Wednesday, November 12, 2014

Telephone Interruptions and microISVs

We've been trained to believe that phone interruptions are legitimate. They're not, Alec Mackenzie tells us. Mackenzie is author of the book "The Time Trap - Twenty Reasons for Poor Time Management."

Mackenzie believes that we have all sorts of excuses for accepting phone calls that we shouldn't:

  • We don't want to offend people by not welcoming their phone calls.
  • We want to know what's going on in the world.
  • We think we deserve taking breaks, and phone calls are breaks.
  • We believe phone calls provide fun opportunities to socialize.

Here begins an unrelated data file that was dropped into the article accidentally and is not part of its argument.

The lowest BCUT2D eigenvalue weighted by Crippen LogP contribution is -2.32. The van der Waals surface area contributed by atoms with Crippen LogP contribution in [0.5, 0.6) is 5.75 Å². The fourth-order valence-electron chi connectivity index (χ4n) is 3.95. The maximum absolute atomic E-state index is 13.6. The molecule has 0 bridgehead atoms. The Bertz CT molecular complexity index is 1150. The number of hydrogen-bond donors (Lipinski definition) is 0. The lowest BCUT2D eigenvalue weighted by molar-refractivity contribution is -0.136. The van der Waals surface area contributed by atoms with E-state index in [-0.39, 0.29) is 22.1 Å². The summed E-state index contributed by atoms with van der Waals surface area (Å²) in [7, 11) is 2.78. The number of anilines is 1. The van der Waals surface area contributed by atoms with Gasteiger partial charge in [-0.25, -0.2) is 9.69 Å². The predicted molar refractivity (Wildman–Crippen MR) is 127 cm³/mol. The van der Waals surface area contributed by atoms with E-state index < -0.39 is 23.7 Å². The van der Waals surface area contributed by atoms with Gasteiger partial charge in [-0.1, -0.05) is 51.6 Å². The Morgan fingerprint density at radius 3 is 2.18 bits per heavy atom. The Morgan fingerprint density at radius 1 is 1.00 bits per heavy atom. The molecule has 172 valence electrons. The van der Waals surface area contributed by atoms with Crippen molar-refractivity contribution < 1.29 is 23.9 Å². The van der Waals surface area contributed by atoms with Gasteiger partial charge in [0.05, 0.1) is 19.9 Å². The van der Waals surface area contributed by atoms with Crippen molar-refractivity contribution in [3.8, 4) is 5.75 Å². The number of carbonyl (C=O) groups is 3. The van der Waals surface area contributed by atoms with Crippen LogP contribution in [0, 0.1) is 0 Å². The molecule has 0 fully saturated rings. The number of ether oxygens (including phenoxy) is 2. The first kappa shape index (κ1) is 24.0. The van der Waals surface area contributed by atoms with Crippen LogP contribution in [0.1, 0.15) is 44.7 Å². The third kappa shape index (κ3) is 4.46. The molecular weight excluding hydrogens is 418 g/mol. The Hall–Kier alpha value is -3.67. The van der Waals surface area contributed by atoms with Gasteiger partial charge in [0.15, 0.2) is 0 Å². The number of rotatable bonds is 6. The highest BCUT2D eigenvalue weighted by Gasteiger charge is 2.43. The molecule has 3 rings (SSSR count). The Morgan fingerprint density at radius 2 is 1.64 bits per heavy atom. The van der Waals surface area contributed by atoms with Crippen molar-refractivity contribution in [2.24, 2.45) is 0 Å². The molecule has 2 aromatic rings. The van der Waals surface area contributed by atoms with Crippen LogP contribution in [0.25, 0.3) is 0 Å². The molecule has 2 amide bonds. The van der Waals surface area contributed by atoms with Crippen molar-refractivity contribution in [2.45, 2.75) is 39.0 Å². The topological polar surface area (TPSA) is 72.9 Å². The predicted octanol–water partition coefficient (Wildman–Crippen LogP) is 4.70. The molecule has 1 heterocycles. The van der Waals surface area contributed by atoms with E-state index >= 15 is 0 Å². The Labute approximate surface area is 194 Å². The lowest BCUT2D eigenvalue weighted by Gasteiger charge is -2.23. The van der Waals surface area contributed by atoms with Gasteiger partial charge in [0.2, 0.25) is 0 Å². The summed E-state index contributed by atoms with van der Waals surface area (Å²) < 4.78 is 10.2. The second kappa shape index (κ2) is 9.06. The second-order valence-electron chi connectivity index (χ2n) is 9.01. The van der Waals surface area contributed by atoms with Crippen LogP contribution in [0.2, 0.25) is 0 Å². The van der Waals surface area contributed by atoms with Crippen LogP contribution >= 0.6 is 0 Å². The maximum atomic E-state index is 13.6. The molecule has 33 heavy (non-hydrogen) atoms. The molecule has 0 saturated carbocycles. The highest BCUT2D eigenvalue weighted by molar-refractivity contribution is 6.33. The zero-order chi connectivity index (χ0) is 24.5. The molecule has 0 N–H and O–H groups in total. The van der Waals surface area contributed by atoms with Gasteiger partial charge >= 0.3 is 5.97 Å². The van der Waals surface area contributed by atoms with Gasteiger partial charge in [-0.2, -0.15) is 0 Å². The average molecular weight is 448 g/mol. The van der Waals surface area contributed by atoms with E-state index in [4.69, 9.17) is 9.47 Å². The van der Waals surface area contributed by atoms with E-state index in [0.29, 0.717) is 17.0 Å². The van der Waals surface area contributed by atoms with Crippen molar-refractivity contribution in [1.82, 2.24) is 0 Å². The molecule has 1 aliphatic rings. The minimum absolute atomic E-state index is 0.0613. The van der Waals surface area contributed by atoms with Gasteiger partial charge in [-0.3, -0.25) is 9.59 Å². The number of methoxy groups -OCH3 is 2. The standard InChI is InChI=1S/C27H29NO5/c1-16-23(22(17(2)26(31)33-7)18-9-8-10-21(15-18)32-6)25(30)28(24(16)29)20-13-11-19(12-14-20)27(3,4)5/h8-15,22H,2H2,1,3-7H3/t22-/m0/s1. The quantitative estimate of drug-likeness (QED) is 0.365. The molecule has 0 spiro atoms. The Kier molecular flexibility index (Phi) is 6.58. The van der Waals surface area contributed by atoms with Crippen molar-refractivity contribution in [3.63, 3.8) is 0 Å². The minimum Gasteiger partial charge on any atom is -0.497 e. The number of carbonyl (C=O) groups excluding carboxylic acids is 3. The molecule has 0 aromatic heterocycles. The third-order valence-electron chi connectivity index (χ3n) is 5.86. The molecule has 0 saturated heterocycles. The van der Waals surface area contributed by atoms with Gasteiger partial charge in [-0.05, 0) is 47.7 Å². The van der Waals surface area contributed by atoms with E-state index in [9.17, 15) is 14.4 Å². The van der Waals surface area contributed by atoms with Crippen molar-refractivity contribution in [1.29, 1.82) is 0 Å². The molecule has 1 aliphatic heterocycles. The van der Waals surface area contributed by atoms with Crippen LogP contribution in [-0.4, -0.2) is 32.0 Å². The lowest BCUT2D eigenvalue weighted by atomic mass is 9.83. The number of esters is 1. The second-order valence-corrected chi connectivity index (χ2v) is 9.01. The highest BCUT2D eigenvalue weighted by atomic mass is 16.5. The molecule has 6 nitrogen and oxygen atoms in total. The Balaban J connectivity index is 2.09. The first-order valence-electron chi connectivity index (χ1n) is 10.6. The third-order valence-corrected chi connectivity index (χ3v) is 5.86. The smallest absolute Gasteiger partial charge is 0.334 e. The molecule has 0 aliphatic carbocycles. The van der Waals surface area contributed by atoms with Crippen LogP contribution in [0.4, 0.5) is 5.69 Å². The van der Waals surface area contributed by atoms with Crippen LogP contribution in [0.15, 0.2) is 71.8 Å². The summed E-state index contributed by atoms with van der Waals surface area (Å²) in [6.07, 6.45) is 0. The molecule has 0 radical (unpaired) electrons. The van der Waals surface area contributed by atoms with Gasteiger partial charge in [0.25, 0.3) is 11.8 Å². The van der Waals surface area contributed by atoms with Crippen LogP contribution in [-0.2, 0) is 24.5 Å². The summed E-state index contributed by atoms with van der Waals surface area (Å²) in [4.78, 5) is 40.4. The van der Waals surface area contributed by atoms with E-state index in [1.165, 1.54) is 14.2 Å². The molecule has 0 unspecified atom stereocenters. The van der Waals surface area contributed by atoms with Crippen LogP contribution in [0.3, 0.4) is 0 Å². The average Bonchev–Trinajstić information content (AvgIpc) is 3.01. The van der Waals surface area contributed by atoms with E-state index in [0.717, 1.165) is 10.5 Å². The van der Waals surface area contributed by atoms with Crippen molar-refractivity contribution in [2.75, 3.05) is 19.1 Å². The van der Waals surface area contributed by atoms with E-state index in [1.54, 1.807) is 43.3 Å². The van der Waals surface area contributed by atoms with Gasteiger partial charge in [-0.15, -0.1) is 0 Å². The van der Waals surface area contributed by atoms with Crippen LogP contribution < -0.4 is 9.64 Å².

Mackenzie urges us to learn techniques for ending phone conversations. The author suggests things like "Before we hang up, ..." and "I just have a minute or two before I need to run, ...".

I disagree with Mackenzie's premise. I view incoming phone calls as opportunities to learn more about my customers and prospects. People who call me tell me things that allow me to change my services to make them more valuable to my software developer customers. Phone calls give me an opportunity to bounce new ideas off of prospects.

Sure, you can spend too much time on the phone. But as a general rule, most microISVs could significantly increase their income if they spent more time talking with customers and prospects.

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